worthing history


War and Peace
donkey racing
FUN AND GAMES: Donkeyracing was a favourite pastime on Worthing beach in the early 1800s. This contemporary sketch made fun of the participants.

IT was 1805 and Britain was at war with Napoleon, who only the previous year had crowned himself Emperor of the French. Despite this, the Worthing of 1805 couldn’t have been more peaceful and pleasant.
     Seeking a break from all the talk of war, crowds of the nobility regularly travelled over from their elegant summer homes in Brighton to take part in (and bet on) pony and donkey races arranged on Worthing’s “rather superior” sands by the Marquis of Blandford and Lady Gordon.

     As one local chronicler recorded that year, “Worthing beach is without a cliff and at low water extends six miles and at ebb tide, nearly three-quarters.”
     He added: “Ladies and gentlemen take delightful walks and in other parts it is occupied by some of the best cricket players in England, the sands being so fine and level.”
     He also wrote that on one occasion in 1805, “The sands seemed positively crowded with carriages carrying a great party of nobility from Brighton.” 
     This created a problem from which the town has often suffered since – the lack of sufficient overnight accommodation for all its visitors. 

     As there were only three tiny inns in the village (for Worthing at that time could hardly be called a town) there was nearly a riot when only 42 of the 153 visitors could obtain any refreshment, let alone dinner and overnight accommodation.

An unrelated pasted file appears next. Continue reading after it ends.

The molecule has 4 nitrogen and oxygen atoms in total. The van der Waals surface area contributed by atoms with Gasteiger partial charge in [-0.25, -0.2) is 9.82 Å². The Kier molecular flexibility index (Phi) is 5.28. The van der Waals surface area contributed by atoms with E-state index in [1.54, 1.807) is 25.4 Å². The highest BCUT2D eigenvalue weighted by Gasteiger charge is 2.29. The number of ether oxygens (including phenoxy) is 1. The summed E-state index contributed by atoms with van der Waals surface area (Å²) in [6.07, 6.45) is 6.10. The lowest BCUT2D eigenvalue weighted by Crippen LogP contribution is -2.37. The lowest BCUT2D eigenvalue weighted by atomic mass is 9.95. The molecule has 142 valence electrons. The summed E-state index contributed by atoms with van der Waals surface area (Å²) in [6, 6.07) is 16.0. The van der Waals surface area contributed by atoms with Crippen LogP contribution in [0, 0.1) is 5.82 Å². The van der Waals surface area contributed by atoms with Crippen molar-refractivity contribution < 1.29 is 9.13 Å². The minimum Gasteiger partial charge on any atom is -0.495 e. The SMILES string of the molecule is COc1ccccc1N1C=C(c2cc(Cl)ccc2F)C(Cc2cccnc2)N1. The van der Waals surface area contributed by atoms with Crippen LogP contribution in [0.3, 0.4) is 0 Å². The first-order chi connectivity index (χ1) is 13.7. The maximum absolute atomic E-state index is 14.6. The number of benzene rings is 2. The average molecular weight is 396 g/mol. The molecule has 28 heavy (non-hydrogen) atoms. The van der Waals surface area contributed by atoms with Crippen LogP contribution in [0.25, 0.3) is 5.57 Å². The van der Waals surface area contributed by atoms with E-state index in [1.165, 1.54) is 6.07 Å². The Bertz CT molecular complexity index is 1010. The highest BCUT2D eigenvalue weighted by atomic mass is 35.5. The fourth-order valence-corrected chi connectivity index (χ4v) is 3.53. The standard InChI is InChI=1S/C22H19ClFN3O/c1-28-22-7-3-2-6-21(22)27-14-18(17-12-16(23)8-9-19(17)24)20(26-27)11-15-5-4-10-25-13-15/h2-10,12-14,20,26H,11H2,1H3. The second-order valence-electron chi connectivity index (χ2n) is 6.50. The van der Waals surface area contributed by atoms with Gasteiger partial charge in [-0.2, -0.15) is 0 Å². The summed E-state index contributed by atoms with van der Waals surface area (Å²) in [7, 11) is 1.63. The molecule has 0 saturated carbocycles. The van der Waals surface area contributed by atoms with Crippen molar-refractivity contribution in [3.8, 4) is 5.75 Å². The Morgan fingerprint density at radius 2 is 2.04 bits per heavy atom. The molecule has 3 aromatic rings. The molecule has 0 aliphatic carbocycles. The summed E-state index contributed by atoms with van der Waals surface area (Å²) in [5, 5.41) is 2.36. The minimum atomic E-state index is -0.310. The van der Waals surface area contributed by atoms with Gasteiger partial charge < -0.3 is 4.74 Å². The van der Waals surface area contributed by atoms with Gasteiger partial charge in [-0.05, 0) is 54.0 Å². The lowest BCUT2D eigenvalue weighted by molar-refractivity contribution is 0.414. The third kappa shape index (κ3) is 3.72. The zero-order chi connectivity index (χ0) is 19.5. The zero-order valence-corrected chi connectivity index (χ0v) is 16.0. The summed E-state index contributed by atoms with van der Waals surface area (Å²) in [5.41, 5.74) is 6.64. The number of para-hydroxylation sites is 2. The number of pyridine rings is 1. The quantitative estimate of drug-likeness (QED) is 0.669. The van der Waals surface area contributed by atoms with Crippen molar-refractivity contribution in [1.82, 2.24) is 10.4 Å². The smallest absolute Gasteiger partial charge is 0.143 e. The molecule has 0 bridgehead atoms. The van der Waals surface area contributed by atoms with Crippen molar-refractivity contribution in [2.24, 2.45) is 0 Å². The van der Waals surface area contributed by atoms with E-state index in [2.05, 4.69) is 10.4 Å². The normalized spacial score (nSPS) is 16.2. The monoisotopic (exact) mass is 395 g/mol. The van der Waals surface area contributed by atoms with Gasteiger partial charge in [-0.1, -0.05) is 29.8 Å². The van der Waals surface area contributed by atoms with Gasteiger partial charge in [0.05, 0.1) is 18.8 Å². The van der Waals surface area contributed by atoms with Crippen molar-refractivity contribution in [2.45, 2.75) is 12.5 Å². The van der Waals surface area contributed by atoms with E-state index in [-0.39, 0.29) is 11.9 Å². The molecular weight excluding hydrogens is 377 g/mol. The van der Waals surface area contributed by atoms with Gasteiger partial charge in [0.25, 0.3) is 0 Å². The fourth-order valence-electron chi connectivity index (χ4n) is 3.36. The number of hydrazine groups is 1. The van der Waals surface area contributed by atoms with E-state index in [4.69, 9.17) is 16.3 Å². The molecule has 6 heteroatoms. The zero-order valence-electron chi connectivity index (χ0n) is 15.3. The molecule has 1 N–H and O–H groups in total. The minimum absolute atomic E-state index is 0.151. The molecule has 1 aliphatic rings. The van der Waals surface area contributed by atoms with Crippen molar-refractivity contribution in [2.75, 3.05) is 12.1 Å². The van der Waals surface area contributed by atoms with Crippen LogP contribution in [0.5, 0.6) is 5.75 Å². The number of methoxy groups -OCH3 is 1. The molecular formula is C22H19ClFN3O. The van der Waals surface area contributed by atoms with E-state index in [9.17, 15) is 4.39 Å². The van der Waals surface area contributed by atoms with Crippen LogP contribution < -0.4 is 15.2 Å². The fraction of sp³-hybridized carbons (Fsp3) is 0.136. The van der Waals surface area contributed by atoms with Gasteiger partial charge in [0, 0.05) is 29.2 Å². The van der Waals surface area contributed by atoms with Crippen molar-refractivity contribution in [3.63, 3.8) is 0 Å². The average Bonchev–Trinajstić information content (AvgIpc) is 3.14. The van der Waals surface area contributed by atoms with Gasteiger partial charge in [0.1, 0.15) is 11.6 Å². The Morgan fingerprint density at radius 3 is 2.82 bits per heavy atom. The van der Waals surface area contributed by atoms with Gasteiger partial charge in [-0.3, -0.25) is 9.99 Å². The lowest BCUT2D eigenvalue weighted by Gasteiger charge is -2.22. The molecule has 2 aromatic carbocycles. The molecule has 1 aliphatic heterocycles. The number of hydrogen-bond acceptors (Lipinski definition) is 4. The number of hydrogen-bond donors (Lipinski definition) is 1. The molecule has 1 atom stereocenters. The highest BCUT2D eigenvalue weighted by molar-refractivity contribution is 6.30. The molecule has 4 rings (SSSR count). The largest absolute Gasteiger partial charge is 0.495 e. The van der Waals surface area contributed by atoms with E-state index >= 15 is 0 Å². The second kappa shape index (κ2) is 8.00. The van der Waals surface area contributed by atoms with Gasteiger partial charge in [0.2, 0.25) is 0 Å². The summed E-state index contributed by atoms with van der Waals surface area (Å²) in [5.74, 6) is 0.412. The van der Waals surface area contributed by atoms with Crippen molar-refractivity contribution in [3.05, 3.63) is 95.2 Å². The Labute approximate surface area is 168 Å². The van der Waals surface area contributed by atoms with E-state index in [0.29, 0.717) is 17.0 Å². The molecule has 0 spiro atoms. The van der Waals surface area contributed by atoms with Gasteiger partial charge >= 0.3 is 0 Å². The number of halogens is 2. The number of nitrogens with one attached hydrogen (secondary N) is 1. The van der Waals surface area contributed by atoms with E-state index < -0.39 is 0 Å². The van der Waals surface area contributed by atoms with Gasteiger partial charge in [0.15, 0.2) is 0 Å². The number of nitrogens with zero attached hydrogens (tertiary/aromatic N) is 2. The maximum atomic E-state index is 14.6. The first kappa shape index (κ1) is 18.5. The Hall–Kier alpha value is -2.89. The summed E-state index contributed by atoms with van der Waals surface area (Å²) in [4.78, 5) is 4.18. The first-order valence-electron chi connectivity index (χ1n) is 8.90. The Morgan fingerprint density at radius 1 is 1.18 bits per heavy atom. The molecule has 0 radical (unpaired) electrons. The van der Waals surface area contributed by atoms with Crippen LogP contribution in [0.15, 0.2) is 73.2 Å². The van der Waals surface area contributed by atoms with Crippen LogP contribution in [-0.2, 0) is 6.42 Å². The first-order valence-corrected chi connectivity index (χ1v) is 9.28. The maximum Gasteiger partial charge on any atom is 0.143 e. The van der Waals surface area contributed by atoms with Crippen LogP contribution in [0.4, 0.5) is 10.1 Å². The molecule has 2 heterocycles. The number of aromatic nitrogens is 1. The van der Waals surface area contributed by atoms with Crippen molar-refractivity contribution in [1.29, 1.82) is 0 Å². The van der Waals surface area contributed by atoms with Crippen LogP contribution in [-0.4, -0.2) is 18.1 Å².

Twenty-seven of them eventually dined at the public house of Mr Hogsflesh, while a few were fortunate to get “some rather inferior accommodation” at the Admiral Nelson, “a small inn higher up the town”.
     On August 26, that year, Worthing became a centre of warlike excitement, when, within clear sight of the shore, a French privateer captured a sloop laden with Eastern merchandise to the value of £7,000 – a vast fortune in those days.
     Fortunately for local morale, the loyal inhabitants had the satisfaction of seeing the sloop retaken by an English Revenue cutter, which then set out in pursuit of the enemy privateer, ultimately capturing it and taking it into Littlehampton Harbour.
     There were “great doings” in 1814, when patriotic Worthing residents celebrated what they believed to be the final defeat of Napoleon (never guessing that Napoleon would make a temporary come-back the following year).
     They called it Peace Day, which was set apart as a general holiday. Every parishioner was invited to a bountiful repast, set out on tables in Steyne Gardens, which was then an unclosed field, unplanted but with a solitary elm standing in its centre.
     A grand banquet was held at the Steyne Hotel, “to celebrate the downfall of the tyrant Napoleon and the restoration of the Bourbons”.
     Little did the joyous Worthing revellers realise that he would soon slip away from his captors on the island of Elba and that the Battle of Waterloo had still to be fought and won.